Beach Boys' original sound is kept alive

Mike Love
By Craig Harris

Special to Reminder Publications

The Beach Boys featuring Mike Love and Bruce Johnston; Palace Theater, 100 East Main Street, Waterbury; December 9, 8 p.m.; for further information, call 203-755-8483.

The ocean's roar continues to reverberate through the music of the Beach Boys. While their former leader and chief composer, Brian Wilson, focuses on the solo career that he launched in 1998, the band's lead singer, lyricist and Wilson's cousin, Mike Love, and Bruce Johnston, who replaced Wilson on the road in 1966, keep the flames of the Beach Boys' original sound alive.

"It's hard to recall every concert that we've done," said Love, who performs with the Beach Boys at the Palace Theater in Waterbury, Connecticut on Dec. 9, by telephone. "I guess we've played more than five thousand concerts. We played one hundred and seventy two shows last year. This year, we're slacking off. We're only doing about one hundred and fifty."

Although they still perform tunes from their groundbreaking 1966 album, "Pet Sounds", including "Wouldn't It Be Nice", "God Only Knows" and "Sloop John B", the Beach Boys' recent performances emphasize their earliest recordings.

"We like to create that energy that came of age in the 1950s and 1960s," Love explained. "Little Richard, Chuck Berry and the Everly Brothers they were the roots of the Beach Boys. We got our harmony inspiration from the doo-wop groups, as well as from the Four Freshmen."

While there are plenty of ballads scattered throughout their sets, hard-driving rock tunes dominate.

"We love to do the ballads," Love said. "Beautiful harmony songs like 'In My Room,' 'Surfer Girl.' But, there's nothing that beats the energy of rock and roll. We're doing 'Summertime Blues.' That really rocks out."

A high point of the Beach Boys' shows comes with their playing of "Kokomo." Written by Love, Terry Melcher, John Phillips and Scott McKenzie, the tune had become a chart-topping pop and video hit after being featured in the Touchstone-Disney film, "Cocktail" in 1988. It was the group's first number one hit in 27 years.

"I wrote the chorus, 'Aruba, Jamaica, ooo, I wanna take you to Bermuda, Bahama, come on pretty mama,'" Love recalled, "John Phillips [of the Mamas And The Papas] wrote almost every word in the first verse and I wrote all the words in the second verse. It was a true collaboration."

Love was not surprised that the song became such a monster hit.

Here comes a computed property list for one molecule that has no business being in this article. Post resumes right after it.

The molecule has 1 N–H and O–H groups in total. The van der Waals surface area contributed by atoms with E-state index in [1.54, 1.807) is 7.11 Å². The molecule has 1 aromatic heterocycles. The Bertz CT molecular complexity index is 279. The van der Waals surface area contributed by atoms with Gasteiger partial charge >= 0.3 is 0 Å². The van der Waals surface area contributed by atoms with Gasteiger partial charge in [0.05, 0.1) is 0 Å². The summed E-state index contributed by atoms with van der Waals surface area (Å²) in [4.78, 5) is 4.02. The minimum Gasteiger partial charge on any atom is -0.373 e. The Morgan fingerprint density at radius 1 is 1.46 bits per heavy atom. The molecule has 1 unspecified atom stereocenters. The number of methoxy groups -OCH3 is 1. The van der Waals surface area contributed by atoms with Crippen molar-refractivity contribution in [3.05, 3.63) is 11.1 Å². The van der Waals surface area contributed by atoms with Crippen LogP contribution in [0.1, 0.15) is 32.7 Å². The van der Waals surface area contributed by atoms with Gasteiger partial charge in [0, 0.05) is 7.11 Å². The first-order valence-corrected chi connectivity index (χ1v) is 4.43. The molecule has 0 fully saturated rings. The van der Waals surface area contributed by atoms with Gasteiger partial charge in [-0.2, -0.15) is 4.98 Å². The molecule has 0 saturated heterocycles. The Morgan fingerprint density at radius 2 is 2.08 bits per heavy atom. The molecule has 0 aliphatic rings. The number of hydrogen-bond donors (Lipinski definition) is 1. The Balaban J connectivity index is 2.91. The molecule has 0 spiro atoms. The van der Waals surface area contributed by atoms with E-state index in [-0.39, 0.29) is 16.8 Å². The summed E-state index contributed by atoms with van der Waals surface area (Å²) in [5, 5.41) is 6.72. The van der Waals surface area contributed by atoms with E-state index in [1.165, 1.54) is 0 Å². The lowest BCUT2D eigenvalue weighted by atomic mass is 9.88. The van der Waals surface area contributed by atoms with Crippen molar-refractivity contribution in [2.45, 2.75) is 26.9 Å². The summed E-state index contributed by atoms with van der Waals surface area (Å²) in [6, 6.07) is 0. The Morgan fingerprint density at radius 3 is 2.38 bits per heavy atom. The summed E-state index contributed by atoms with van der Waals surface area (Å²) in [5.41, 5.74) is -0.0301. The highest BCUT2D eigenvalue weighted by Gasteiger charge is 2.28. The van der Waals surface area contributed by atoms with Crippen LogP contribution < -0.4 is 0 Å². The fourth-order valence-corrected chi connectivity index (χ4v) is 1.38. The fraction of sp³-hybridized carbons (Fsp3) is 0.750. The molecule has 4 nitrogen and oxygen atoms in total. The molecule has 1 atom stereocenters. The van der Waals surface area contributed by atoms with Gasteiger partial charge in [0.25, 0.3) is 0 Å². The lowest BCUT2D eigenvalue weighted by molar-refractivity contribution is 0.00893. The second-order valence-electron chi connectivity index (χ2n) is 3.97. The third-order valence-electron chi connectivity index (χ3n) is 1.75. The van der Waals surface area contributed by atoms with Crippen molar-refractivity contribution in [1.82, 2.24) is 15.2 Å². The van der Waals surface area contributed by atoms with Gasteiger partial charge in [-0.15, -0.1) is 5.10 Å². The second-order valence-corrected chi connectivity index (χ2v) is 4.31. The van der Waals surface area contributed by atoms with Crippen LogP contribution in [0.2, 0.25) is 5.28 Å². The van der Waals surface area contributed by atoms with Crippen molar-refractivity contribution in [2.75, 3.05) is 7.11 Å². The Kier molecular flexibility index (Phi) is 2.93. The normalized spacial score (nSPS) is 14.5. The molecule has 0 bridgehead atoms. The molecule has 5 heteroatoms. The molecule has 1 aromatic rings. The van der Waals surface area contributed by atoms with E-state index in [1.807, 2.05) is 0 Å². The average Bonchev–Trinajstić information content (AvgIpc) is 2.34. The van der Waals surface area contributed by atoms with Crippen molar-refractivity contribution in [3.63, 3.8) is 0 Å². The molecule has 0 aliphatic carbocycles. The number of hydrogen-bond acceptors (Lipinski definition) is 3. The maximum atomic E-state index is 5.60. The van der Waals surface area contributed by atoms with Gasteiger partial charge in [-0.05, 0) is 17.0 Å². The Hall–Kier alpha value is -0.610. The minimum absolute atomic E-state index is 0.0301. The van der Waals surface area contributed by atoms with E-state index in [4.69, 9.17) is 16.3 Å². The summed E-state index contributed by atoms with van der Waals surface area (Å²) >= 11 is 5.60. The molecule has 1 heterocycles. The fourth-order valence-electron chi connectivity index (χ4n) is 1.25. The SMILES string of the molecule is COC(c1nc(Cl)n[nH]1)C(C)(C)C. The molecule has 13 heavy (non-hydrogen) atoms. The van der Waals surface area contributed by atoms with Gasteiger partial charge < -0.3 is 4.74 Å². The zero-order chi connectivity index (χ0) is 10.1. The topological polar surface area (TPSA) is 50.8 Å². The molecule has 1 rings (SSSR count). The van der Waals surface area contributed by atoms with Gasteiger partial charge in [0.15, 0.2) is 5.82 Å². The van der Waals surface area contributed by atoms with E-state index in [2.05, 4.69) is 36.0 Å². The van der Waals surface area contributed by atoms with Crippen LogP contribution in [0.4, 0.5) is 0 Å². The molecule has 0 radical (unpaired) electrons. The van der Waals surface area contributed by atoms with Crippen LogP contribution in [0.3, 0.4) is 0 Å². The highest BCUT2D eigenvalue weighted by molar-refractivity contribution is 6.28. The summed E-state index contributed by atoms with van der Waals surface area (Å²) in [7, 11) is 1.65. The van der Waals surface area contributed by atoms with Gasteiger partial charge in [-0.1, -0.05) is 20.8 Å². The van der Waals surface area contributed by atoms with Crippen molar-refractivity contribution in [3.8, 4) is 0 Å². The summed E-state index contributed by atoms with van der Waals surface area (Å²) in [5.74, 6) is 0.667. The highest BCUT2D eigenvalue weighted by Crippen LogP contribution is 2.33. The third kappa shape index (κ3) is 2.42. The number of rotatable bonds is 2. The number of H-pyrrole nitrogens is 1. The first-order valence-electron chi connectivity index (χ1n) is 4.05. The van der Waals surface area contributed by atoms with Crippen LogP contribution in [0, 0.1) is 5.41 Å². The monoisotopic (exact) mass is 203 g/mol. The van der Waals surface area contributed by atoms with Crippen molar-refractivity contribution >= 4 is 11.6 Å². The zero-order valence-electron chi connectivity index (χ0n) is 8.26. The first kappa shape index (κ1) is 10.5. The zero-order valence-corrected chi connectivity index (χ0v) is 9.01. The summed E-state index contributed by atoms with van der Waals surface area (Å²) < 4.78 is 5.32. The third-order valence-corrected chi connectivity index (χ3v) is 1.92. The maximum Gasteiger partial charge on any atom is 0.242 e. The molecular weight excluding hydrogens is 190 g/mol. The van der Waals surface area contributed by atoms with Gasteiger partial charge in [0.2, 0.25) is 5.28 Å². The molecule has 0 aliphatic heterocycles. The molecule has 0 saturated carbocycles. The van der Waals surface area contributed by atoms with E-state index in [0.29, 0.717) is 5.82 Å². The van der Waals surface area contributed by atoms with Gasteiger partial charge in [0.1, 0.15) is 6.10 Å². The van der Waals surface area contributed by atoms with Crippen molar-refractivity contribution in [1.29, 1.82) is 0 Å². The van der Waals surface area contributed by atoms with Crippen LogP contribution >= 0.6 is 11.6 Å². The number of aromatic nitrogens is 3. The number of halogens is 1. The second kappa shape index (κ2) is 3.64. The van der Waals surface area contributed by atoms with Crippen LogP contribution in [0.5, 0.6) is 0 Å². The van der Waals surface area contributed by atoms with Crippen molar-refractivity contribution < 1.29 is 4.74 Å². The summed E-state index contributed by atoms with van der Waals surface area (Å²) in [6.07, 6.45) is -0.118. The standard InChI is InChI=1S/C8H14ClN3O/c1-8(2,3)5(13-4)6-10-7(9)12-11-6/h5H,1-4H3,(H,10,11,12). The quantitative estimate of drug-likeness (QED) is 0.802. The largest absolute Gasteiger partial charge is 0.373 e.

"For the people who look at the Beach Boys, nostalgically," he said, "it gave the feeling of going somewhere nice. Young kids saw us on [TV show] 'Full House' doing the song. Others saw the video with Tom Cruise and John Stamos. It's a really nice groove of a song. Along with a beautifully- lyrical verse, it had a combination of elements that are irresistible."

Love's greatest criticism of the Beach Boys' "Smile" album. Originally planned as a follow-up to "Pet Sounds" in 1967, the album was not issued until being re-recorded by Wilson and his current band in 2004.

"I had a lot of issues with that album," Love remembered of the original recordings. "There were a lot of drugs being taken by Brian and the people around him. I didn't approve of that kind of behavior. So, it became a 'them and us' kind of thing. Bruce, Al Jardine and I didn't do drugs and the Wilson brothers did."

" I like lyrics that make some kind of sense," he continued. " 'Good Vibrations' was a unique song. With the lyrics, which I came up with, 'I'm picking up good vibrations, she's giving my excitations,' everybody understands the boy-girl attraction. So, even though the track was mystical and avant-garde, the lyrics connected. My feelings about the 'Smile' album, the lyrics were so obtuse, to me, they didn't make much sense."

Despite their success, the Beach Boys have experienced a lifetime of struggle. Dennis Wilson drowned in 1983, Carl Wilson succumbed to lung cancer in 1998 and Brian Wilson's psychological bouts have been well documented. Love has sued the elder Wilson several times, the most recently after the release of "Smile," and former band-mate Al Jardine for use of the Beach Boys name.

Nevertheless, the surviving Beach Boys reunited, on June 13, at a ceremony celebrating the double-platinum designation for domestic sales of more than two million units of their 1993 compilation, "Sounds Of Summer - The Very Best Of The Beach Boys."

"It was very pleasant," Love said. "Brian asked me, two or three times, if we could get together to write."

Although they haven't released a studio album since "Summer In Paradise" in 1992, the current Beach Boys can be heard on an album, "Songs From Here And Back", available through Hallmark Cards. In addition to seven live tracks, the album includes new songs from Jardine and Wilson, as well as a new song by Love, "Cool Head, Warm Heart."

"I wrote that song about all the issues and problems going on these days," Love said, "Columbine, road rage, war in the Middle East, economic issues and everything else. It's actually something that the Maharishi said. I took that slogan and went on from there. I turned it into a contemporary pop song."